“Especially among young people, professional status is now inextricably linked to ideas of flexibility and creativity, concepts alien to seemingly everyone but art students even a generation ago.

‘There used to be this idea of having a separate work self and home self,’ he said. ‘Now they just want to be themselves.’ “

My dream has always been not to have the work and “real” lives too separated. I mean you spent one third of your life working, so does it make any sense to detach it from the other third you’re awake? It’s just weird, I am one person, not two. This is what Paul Graham has to say on this topic in his Why to Not Not Start a Startup:

“The thing that really sucks about having a regular job is the expectation that you’re supposed to be there at certain times.


In a startup, you skip all that. There’s no concept of office hours in most startups. Work and life just get mixed together. But the good thing about that is that no one minds if you have a life at work. In a startup you can do whatever you want most of the time. If you’re a founder, what you want to do most of the time is work. But you never have to pretend to.”

Yes, “Work and life just get mixed together,” that’s what I mean. But does everyone who wants to live like this start a startup? Everyone has families, relatives, friends, hobbies, aka “life.” Now why can’t you do something you love (or like, at least) and mix it with the other things you are passionate about? Why do you need to sit in the office every day from 9 to 5, then shut your computer down and never check your e-mail before the next shift (how awful) starts?

Let’s say it’s an early afternoon and there’s nothing major you need to do, but you’d like to take your girlfriend out. Now, watch the brave and oh-so-daring part: You do it! And then there might be an important e-mail you need to take care of that came in Saturday morning (let’s say from another timezone). So many people would wait till Monday morning to answer it. Which I don’t get, but I think it’s just the company culture. You force me to work certain hours, I won’t work outside of them. But you should just work when there’s work to be done, no? With some balance of course, but it doesn’t have to be that rigid, does it?

It seems like a no-brainer. Then why can’t most companies do what Best Buy was able to do?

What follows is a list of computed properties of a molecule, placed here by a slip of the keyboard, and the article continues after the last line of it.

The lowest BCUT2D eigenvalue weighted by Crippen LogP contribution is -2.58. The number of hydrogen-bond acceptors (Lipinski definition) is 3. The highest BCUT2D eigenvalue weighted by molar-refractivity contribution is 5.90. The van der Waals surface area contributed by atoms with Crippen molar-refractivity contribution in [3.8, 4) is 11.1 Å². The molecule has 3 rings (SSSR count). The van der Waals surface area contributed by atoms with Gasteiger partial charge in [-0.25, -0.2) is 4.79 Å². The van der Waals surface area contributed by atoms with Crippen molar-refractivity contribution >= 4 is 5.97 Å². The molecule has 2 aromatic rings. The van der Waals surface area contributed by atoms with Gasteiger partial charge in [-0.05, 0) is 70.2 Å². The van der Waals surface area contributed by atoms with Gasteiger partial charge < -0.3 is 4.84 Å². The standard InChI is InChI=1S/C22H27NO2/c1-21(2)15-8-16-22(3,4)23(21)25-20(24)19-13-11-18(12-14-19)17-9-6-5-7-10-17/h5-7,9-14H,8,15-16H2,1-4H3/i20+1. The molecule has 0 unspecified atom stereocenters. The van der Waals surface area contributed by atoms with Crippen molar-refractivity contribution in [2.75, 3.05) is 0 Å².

‘Our whole notion of paid work was developed within an assembly line culture,’ Moen says. ‘Showing up was work. Best Buy is recognizing that sitting in a chair is no longer working.’


‘For years I had been focused on the wrong currency,’ says Thompson. ‘I was always looking to see if people were here. I should have been looking at what they were getting done.’

because today

It’s O.K. to take a nap on a Tuesday afternoon, grocery shop on Wednesday morning, or catch a movie on Thursday afternoon.

It is much easier to be flexible and have work freedom if you’re an independent contractor or work for yourself. In companies, this is apparently much harder than it seems. But it’s coming.

A link visited: Freedom = Success by Polly Labarre

In Uncategorized on January 17, 2008 at 12:20

I just changed the copy on the Flempo homepage yesterday to show better the point. Check it out.

And then I read Freedom = Success (And Not The Other Way Around). It is coming. Maybe not very very soon (especially here in Europe), but not only am I ready, but I am so so excited about it. Highlights:

“The really interesting shift isn’t from one profession to the next, but from one way of thinking about the arc of a career and working life in general to the next. It goes something like this:

Old version: work hard (for a very long time), achieve success, earn freedom (to retire and do all the things you missed out on while you were working)


New version: find work that affords you freedom = success


Our assumptions about how work works, where we work, and when we work are relics of the industrial age. That’s not a new problem. ROWE finally addresses it.

The basic principle: people can do whatever they want, whenever they want, as long as the work gets done. Period. You can come in at 2pm on Tuesday. Leave at 3pm on Friday. Go grocery shopping at 10am on Wednesday. Take a nap or go to the movies anytime. Do your work while following your favorite band around the country.


The results have been spectacular: an average 35% boost in productivity in divisions working in ROWE and a decrease in voluntary turnover by 52-90% depending on department. “